Limiting the spread of the emerald ash borer
The regional committee, which is setting its sights on a long-term action plan, is made up of The National Battlefields Commission, Natural Resources Canada, the Canadian Food Inspection Agency, the Ministère des Forêts, de la Faune et des Parcs du Québec, the Commission de la capitale nationale du Québec, Université Laval, the Communauté métropolitaine de Québec, and the cities of Québec, Saint-Augustin-de-Desmaures and L’Ancienne-Lorette. Within this group, a specific committee focusing on the infestation in the Montcalm neighbourhood has been set up.
The presence of the insect was detected in the Montcalm neighbourhood as a result of debarking last spring and confirmed by the Canadian Food Inspection Agency on July 10. The emerald ash borer is a destructive beetle that progressively kills ash trees. It first appeared in Quebec in 2008. It is well established in the Montréal region and its discovery in Québec City places it at the most eastern location in Canada. Its discovery is recent, but this destructive insect can take several years to leave traces often representing but the tip of the iceberg. The larvae live under the bark and burrow tunnels that limit the flow of sap. The adults feed on the foliage at the tops of the trees and can fly several kilometers. All species of ash are targets and the development cycle can extend over one or two years.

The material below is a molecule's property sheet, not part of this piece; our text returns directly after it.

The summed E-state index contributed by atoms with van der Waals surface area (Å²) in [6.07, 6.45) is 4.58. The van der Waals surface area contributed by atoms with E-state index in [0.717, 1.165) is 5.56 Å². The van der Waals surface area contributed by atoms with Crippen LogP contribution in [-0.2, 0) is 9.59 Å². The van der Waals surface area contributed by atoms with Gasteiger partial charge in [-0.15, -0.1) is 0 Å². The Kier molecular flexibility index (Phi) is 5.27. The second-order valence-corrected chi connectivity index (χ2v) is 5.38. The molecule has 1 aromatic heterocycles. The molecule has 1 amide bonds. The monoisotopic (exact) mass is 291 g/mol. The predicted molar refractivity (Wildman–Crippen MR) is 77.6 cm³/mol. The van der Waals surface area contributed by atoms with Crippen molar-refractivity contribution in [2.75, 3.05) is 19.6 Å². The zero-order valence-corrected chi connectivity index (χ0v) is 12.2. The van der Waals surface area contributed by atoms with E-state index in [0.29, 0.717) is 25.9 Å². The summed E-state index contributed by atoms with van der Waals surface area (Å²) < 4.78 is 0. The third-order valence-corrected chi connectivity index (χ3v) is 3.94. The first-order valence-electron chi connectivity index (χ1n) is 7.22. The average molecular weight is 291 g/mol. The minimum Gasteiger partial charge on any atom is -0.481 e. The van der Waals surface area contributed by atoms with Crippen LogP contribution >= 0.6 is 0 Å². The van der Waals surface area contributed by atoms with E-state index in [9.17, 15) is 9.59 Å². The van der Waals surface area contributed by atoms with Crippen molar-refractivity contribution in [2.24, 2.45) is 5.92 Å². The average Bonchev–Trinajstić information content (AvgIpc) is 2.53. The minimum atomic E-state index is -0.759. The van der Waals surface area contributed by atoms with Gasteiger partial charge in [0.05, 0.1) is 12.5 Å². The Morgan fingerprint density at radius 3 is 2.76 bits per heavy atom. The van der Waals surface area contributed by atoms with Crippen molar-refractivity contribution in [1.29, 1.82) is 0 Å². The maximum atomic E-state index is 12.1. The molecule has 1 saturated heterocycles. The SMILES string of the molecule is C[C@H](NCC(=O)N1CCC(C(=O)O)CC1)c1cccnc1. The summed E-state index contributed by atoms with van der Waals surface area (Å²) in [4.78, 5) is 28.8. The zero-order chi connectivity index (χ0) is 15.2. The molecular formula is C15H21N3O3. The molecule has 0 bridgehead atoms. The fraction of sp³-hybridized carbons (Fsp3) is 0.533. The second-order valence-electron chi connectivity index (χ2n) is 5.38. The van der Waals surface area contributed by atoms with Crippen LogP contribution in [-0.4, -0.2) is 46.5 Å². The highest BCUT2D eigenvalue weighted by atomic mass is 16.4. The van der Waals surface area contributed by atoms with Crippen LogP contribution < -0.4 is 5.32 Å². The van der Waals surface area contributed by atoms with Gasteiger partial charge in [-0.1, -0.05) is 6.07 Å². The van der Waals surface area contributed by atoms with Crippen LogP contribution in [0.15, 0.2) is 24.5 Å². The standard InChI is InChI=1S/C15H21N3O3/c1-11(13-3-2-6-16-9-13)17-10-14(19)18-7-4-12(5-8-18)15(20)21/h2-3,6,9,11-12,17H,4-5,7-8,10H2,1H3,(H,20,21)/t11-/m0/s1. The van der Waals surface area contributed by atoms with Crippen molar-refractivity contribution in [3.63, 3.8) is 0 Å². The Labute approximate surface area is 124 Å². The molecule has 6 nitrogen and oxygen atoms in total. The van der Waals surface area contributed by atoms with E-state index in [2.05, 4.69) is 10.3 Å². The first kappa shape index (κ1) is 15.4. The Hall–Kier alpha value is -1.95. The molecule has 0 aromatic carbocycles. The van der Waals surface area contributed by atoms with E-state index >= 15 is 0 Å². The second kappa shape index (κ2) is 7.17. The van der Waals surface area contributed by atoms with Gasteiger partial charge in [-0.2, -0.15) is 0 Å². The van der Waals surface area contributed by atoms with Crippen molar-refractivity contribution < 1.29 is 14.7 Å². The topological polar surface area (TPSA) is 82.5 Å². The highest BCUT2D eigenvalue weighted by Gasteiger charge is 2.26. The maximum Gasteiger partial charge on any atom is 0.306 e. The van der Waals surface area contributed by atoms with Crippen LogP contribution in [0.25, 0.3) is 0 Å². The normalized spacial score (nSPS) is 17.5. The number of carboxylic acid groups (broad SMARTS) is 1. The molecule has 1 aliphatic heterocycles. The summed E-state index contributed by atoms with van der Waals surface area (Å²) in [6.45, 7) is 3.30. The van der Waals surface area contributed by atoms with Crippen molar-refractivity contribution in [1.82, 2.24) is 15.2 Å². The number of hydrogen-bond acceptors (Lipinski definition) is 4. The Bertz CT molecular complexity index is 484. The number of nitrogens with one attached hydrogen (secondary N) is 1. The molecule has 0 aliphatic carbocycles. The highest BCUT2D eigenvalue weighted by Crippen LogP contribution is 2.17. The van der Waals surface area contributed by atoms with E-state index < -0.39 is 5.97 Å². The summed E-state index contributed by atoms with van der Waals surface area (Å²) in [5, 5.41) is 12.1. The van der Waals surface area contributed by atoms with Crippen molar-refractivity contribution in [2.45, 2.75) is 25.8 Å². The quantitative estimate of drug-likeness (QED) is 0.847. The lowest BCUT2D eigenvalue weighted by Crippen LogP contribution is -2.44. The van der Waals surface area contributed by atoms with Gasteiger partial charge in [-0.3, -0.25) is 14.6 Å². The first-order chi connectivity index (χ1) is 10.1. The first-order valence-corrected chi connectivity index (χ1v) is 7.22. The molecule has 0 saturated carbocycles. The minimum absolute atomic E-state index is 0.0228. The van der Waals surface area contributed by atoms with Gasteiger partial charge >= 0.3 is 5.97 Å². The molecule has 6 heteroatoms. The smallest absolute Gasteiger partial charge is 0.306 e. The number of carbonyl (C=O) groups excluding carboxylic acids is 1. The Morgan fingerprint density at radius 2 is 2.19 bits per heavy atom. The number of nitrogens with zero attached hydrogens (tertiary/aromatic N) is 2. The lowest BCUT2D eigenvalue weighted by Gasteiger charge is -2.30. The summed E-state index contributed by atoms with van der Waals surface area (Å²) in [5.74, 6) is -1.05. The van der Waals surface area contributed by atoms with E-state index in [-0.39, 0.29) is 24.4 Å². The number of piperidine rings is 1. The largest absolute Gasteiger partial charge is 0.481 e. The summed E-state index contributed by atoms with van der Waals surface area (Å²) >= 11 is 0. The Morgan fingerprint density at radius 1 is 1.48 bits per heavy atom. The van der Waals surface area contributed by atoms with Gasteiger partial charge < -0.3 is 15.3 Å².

Human activity remains the prime vector of propagation through the transportation of firewood, nursery material, trees, wood chips, etc. Irrespective of the species of wood, the transportation of firewood increases the risks of the dispersal of this insect. Citizen cooperation is essential to limit the infestation and minimize the impacts on the landscape and wellbeing.
Although it is too late to hope for its eradication, owing to a lack of efficient means to overcome it, the emerald ash borer has few natural enemies in North America, contrary to Asia where it originates. Work at the Canadian Forest Service (Natural Resources Canada) and the Institut Armand-Frappier Research Centre has led to promising means to control this insect population. Like dozens of other cities in Quebec, The National Battlefields Commission and Québec City are testing a tool that uses Beauveria bassiana, a fungal pathogen naturally present in the environment. When the insect enters the trap, it is contaminated by the fungus and, in turn, spreads it to its partners during reproduction. 80% of insects thus infected die within days.